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Justice Department Won't Retry John Edwards Case

The Department of Justice said today that it will not retry its campaign finance case against one-time Democratic presidential hopeful and former Sen. John Edwards after a jury deadlocked late last month on most of the counts with which Edwards was charged.

There had been speculation about whether the DOJ’s Public Integrity Section would seek a new trial or drop the remaining charges after a federal judge in Greensboro, N.C., declared a mistrial on May 31. Jurors cleared Edwards on one count and said their deliberations had reached a standstill on five others.

“We knew that this case — like all campaign finance cases — would be challenging,” Assistant Attorney General Lanny Breuer said in a statement. “Last month, the government put forward its best case against Mr. Edwards, and I am proud of the skilled and professional way in which our prosecutors ... conducted this trial. The jurors could not reach a unanimous verdict on five of the six counts of the indictment, however, and we respect their judgment. In the interest of justice, we have decided not to retry Mr. Edwards on those counts.”

Edwards, 59, was indicted by a federal grand jury for knowingly receiving and concealing contributions of nearly $1 million from two wealthy donors from 2007 to 2009. The donors, Rachel “Bunny” Mellon, the widow of billionaire philanthropist Paul Mellon, and Fred Baron, a Texas trial lawyer and prominent Democratic fundraiser, were alleged to have written sizable checks to pay for the living and travel expenses of Edwards’ mistress, Rielle Hunter, with whom he had a child.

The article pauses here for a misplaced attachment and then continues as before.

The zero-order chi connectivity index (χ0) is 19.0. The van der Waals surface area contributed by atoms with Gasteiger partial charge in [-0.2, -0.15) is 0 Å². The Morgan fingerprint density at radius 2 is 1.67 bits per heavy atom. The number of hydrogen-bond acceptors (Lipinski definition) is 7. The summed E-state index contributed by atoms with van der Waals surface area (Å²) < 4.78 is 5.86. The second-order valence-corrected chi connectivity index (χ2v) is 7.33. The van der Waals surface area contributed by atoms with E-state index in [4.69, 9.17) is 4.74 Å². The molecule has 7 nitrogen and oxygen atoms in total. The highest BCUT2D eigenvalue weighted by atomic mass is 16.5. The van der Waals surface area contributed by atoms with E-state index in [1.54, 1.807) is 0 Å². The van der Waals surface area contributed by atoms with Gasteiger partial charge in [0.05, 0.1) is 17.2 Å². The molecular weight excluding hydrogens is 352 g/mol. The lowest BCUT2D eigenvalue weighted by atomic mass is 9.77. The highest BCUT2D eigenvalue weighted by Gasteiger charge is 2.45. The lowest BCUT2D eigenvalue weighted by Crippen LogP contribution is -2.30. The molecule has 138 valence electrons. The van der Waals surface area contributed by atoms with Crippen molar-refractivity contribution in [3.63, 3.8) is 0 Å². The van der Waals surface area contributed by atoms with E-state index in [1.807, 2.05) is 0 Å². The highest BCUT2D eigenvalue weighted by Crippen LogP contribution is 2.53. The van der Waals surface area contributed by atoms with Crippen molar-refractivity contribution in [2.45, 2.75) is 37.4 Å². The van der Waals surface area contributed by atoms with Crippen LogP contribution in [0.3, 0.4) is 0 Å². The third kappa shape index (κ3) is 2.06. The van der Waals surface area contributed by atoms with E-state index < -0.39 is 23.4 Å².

Edwards’ legal team argued that his campaign committee did not report those donations, which far surpassed the maximum amount allowed by law, because they were private gifts intended to keep his mistress and their child a secret from his wife, Elizabeth, who died of cancer in December 2010.

Federal prosecutors argued that those donations were campaign contributions because Edwards’ bid for the Democratic nomination depended in part on his image as a devoted father and family man. At the time of the indictment, legal experts told Roll Call that securing a conviction in the Edwards case would require a broad reading of what constitutes a campaign finance contribution, and said there was conflicting precedent in similar civil cases that have been considered by the Federal Election Commission.

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